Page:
Carrying a Plank on the Pavement is an Offence

It may sound like the most bizarre rule in Britain, but there are many more below. However, carrying a plank along the pavement is illegal.

Strange But True Weird Laws in the United KingdomMany strange UK laws become statute to ensure unobstructed people movement along public thoroughfares.

But we question the logic behind this strange but true UK law. This weird UK Law Act originates from 1839.

Funnily enough, the same statute also bans sliding on snow and playing 'annoying games'.

It is the ancient Metropolitan Police Act 1839 which is to blame. It makes it an offence for people to carry any tub, cask, hoop, ladders, wheels, poles or planks on a footway.

UK Law Exception: Carrying a plank is fine when it's carried for the loading or unloading any cart or carriage.

Being Drunk on Licensed Premises is Breaking the Law

Now does that sound like a crazy British law or not? But in fact it is 100 percent true and a serious contender for the top spot in the craziest UK laws. The enactment took place to reduce alcohol consumption and to encourage sobriety among the poor.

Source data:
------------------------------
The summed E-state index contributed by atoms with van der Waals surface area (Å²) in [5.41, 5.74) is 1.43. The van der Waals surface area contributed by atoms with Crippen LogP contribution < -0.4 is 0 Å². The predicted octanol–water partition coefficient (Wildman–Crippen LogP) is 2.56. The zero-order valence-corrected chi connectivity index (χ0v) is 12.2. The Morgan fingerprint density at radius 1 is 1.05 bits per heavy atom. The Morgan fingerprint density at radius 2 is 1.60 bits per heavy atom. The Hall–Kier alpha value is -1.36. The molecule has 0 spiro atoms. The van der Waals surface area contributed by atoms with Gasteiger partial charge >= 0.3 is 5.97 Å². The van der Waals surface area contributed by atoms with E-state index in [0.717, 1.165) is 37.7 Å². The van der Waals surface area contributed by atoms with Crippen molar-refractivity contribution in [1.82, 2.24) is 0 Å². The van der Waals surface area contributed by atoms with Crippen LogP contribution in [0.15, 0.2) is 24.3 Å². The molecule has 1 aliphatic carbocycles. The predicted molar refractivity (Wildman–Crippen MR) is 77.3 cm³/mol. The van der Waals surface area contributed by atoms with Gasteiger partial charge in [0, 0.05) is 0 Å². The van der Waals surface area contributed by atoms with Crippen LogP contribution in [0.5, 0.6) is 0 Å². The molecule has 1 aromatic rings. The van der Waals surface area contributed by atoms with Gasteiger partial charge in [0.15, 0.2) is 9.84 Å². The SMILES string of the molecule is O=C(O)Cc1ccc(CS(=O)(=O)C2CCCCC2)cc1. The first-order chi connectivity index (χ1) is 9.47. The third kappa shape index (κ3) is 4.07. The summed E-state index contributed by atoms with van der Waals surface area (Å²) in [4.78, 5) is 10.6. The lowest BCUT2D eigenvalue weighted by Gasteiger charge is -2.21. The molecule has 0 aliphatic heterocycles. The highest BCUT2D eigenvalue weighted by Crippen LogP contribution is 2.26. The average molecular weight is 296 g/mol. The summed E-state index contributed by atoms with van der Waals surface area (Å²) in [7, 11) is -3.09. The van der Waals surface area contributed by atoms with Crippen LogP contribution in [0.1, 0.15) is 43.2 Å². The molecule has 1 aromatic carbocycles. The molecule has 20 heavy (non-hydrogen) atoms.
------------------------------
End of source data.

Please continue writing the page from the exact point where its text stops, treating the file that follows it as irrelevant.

Urban myth clarifies it with a different aspect. It is more illegal for the pub owner to allow drunkenness in his licenced establishment. Well doesn't that sound better?

The enforcement of this law comes under three separate and funny laws that still exist:

  1. The Licensing Act 1872 states a penalty for 'every person found drunk' in a licensed premises.
  2. A Policing Act from 1839 in British history forbids landlords from permitting drunkenness.
  3. The 2003 Licensing Act makes it a punishable offence to sell alcohol to an intoxicated person. The same law makes it illegal to buy a drink for a drunk person.

You may have guessed it already but there are even more UK-wide strange laws about alcohol. From 1872 it has been illegal to be drunk and in charge of a horse or a cow (in Scotland).

Furthermore, one policy in Scotland obligates you to allow any person into your home if they knock on your door and make a request to use the toilet.

Strangely enough, the same rule applies to being drunk while carrying a loaded firearm. Well... that one seems quite sensible to us!

Note: According to the Libraries Offences Act 1898, the law prohibits gambling in a public library in Britain.

Eating Mince Pies on Christmas Day is Illicit

It appears this one happened once on Christmas Day in 1644. The date fell on a legally mandated fasting day.

Thus, it would have been illegal to eat mince pies on Christmas Day for that particular date in the history of the United Kingdom.

In fact, Oliver Cromwell banned Christmas in the United Kingdom for a while. The monarchy restored the laws and invalidated the outrageous plan to ban Christmas in the UK.

Jumping the Queue is Unlawful

This entertaining tidbit of lawful information is not so strange and very true. Where a sign tells you to queue (or a staff member), jumping the queue is illegal - under TfL byelaws.